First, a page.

Патент USA US2136171код для вставки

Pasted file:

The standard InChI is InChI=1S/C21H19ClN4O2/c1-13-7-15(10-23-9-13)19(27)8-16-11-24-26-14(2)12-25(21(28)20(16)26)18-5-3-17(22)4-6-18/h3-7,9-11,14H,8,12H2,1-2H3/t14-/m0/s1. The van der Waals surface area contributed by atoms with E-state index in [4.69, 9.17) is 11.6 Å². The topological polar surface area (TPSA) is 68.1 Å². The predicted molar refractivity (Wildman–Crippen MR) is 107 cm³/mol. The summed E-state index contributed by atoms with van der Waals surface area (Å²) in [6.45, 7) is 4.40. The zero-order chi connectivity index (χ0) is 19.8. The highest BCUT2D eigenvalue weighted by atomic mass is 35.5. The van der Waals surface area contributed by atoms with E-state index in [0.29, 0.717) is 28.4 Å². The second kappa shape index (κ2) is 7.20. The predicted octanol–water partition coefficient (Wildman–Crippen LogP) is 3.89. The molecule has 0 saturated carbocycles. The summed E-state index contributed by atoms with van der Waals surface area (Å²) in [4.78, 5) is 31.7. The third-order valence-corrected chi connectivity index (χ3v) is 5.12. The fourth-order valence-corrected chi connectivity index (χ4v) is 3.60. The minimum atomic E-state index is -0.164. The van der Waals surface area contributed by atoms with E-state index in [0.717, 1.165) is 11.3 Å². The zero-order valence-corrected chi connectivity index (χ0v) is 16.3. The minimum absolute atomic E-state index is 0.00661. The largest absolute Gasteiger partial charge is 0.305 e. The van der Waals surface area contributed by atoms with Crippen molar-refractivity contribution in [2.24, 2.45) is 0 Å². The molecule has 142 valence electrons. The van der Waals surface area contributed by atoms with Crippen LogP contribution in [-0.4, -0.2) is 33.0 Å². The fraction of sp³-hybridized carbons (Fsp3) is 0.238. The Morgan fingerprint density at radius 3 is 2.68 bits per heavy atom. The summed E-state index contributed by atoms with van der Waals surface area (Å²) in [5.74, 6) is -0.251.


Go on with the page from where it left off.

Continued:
Patented Nov. 8, 1938 2,136,171 UNITED STATES PATENT OFFICE 2,136,171 MANUFACTURE OF HALOGEN ALKYLAMINES Walter Maier, Jessnitz, Germany, assignor to I. G. Farbenindustrie Aktiengesellschai't, Frankfort on-the-Main, Germany No Drawing. Application January 4, 1936, Serial No. 57,511. In Germany January 9, 1935 7 Claims. (Cl. 260-583) This invention relates to the manufacture of the operation should be conducted under normal halogen alkyl amines. One of its objects is to atmospheric pressure. provide an improved process of manufacturing As parent materials for the new process hy halogen alkyl amines. Further objects will be seen from the detailed speci?cation following droxyalkylamines of very different kinds may be used; the amino-group is ?rst combined with a hereafter. On account of the high degree of reactivity of suitable acid, for example, with gaseous hydro gen halide, and the product is treated at a tem the halogen contained in the halogen alkylamines perature above 100° C. with hydrogen halide. In the latter have been proposed for use in a series the term hydroxyalkylamincs there are included 10 of processes of technical importance. The real both the primary amines and the further substi 10 ization of these processes, however, is hindered tuted amines which obviously may contain sev by the fact that it has not so far been possible eral of the hydroxyalkylamines or hydroxy to produce the halogen alkylamines on a scale groups capable of halogenation; also the N- or requisite for industrial use. C- alkylated or arylated derivatives of ‘these It is known that the halogen alkylamines can amines or their substitution products. As ex 15 be made by way of the phthalimide compounds or sulphamide compounds of the corresponding amples there may be named ethanolamine, alkyl halides or by splitting phenoxy compounds of hydroxyalkylamines; it is also known that halogen alkylamines can be obtained by treating hydroxyalkylamines with concentrated aqueous hydrogen halides in a sealed tube at a raised tem perature. These processes, however, on the one hand on account of their inconvenience and 25 costliness, and on the other hand on account of the difficulties presented by lack of suitable ap paratus, have not emerged from the small scale production in the laboratory. Although the action of gaseous hydrogen 30 halide on alkoxyls which are free from nitrogen is known, it has not been found possible to trans fer this type of reaction to the hydroxyalkyl amines. This may be due, on the one hand, to the fact that the salts of the hydroxyalkylamines which are ?rst formed are, even at high tem peratures, crystalline substances which offer more resistance to the reaction with gaseous hy drogen halide than is presented by the liquid alkoxyls; and on the other hand to the fact that the pronounced tendency of the hydroxy alkylamines during their treatment with gaseous hydrogen halide to form chain-like condensation products so that the reaction does not proceed in the direction of the formation of simple 45 halogen alkylamines. The present invention is based on the observa tion that hydroxyalkylamines can be converted practically quantitatively into halogen alkyl amines by treating the salts of the hydroxyalkyl 50 amines with gaseous hydrogen halide at tem peratures above 100° C. In this reaction it is of importance, for the production of good yields, that the water formed in the reaction should be continuously distilled off. It is also of great im 55 portance for the practicability of the process that methylethanolamine, ethylethanolamine, dieth anolamine, triethanolamine, butylethanolamine, octadecylethanolamine, cyclohexylethanolamine, phenylethanolamine, phenylbutanolamine - 1,4, 20 hydroxypropylamine - 1,2, hydroxypropylamine - 2,1, hydroxypropylamine-l,3, and dihydroxy-2 aminobutane. During the formation of the salt the temperature is preferably kept constant and as low as possible. 25 On account of the high degree of reactivity of the halogen alkylamines the latter are appli cable as intermediate products, for example, for introducing the amino-alkyl residue into organic compounds or for producing cyclic imines. 30 The following examples illustrate the inven tion: Example 1.-—142 kilos of ethanolamine hydro bromide are converted into the bromethylamine hydrobromide in a vessel having a re?ux con denser by introducing gaseous hydrogen bromide and gradually raising the temperature from l40—l90° C. Within 6 hours. 35 The end of the reaction may be recognized, for instance, by col lecting in the receiver the theoretical quantity 40 of the water of reaction. .The slightly yellow product of reaction solidi?es immediately on be ing poured into a cooled lead-lined pan at about 170° C. to a crystalline mass of bromethylamine hydrobromide, which, for industrial use, needs 45 no further puri?cation. Example 2.—98 kilos of ethanolamine hydro chloride are converted in manner similar to that described in Example 1 but at a temperature of 140-220“ C. into the chlorethylamine hydrochlo ride by means of gaseous hydrogen chloride. 50 Example 3.—117 kilos of butylethanolamine are saturated with gaseous hydrogen chloride at a temperature below 80° C. until the weight is increased‘ to 153 kilos. The temperature is then 55 2,136,171 2 raised to 130° C. and gaseous hydrogen bromide is introduced into the mass in a rapid stream for 4 hours the temperature being gradually raised to 180° C. The still hot liquid mass can be crystallized by pouring it into 120 kilos of spirit and cooling. Example 4.-—Into 605 grams of N-butylethanol 11) while distilling off the water formed during the reaction. 2. A process of manufacturing a halogen alkyl amine which comprises treating the hydrogen halide salt of a compound selected from the group consisting of ethanol amine, methyl amine there is introduced gaseous hydrogen iodide while gradually raising the temperature to 150° C. until approximately the theoretical quantity of water of reaction has distilled. The somewhat brown mass solidi?es on cooling. By recrystallization from a mixture of ethyl acetate and alcohol the pure N-butyliodethylamine hy droiodide is obtained in a yield of 1400 grams; it melts at 146° C. Example 5.-2.1 kilos of diethanolamine are converted into a hydrobromide by introducing halogen bromide at a temperature below 100° 0.; this product is converted into the dibromodi ethylamine hydrobromide by introducing hydro gen bromide in the course of 4 hours at PIG-175° C. The mass crystallizes on cooling. By pour ing the melt into a mixture of 3 litres of spirit and 3 litres of ethylacetate pure crystals may be obtained, melting point 202° C. Example 6.—11.1 kilos of N-methylethanol amine hydrochloride are converted into N methylchlorethylamine hydrochloride by intro ducing hydrogen chloride within 3 hours at 160—180° C. whereby the weight of the mass is increased by about 1.6 kilos. Substances recrys tallized from a mixture of ethylacetate and alco hol melt at 89° C. Example 7.-—N-phenylethanolamine is con co Cl verted at 100° 0. into the hydrobromide by means of gaseous hydrogen bromide; the tem perature is then raised at 150-160° C. whereby the hydroxy-group is exchanged for bromine. The amino-group is eliminated only in small 10 degree. On pouring the molten mass into spirit and cooling crystals of N-phenylbromethyl amine hydrobromide are obtained. What I claim is: 1. A process of manufacturing a halogen alkyl 45 amine which comprises treating the hydrogen halide salt of a hydroxyalkylamine with gaseous hydrogen halide at a temperature above 100° C., ethanolamine, ethylethanolamine, diethanol amine, triethanolamine, butylethanolamine, oc tadecylethanolamine, phenylethanolamine, cyclohexylethanolamine, phenylbutanolamine - 1,4, 10 2,1, hydroxypropylamine-1,3, and dihydroxy-2 hydroxypropylamine - 1,2, hydroxypropylamine aminobutane under atmospheric pressure with gaseous hydrogen halide at a temperature above 100° C., while distilling o? the water formed dur ing the reaction. 3. A process of manufacturing a bromalkyl amine which comprises treating ethanolamine hydrobromide under atmospheric pressure with gaseous hydrogen bromide at 140° C. and grad- I ually raising the temperature to 190° C. within 6 hours while distilling o? the Water formed dur ing the reaction. 4. A process of manufacturing a chloralkyl amine which comprises treating N-methyletha nolamine hydrochloride under atmospheric pres sure with hydrogen chloride within 3 hours at 160-180° C. while distilling off the water formed during the reaction. 5. A process of manufacturing a bromalkyl 30 amine which comprises treating diethanolamine under atmospheric pressure with hydrogen bro mide at a temperature below 100° C. and treat ing the formed hydrobromide with hydrogen bromide at 170-175“ C. during 4 hours while dis- ' tilling off the water formed during the reaction. 6. A process or manufacturing a halogen alkyl amine which comprises treating the hydrogen halide salt of a hydroxyalkylamine under at mospheric pressure with gaseous hydrogen halide at a temperature above 100° C. 7. A process of manufacturing a halogen alkyl amine which comprises treating the hydrogen halide salt of a hydroxyalkylamine under at mospheric pressure with gaseous hydrogen halide at a temperature above 100” C., while distilling off the water formed during the reaction. WALTER MAIER.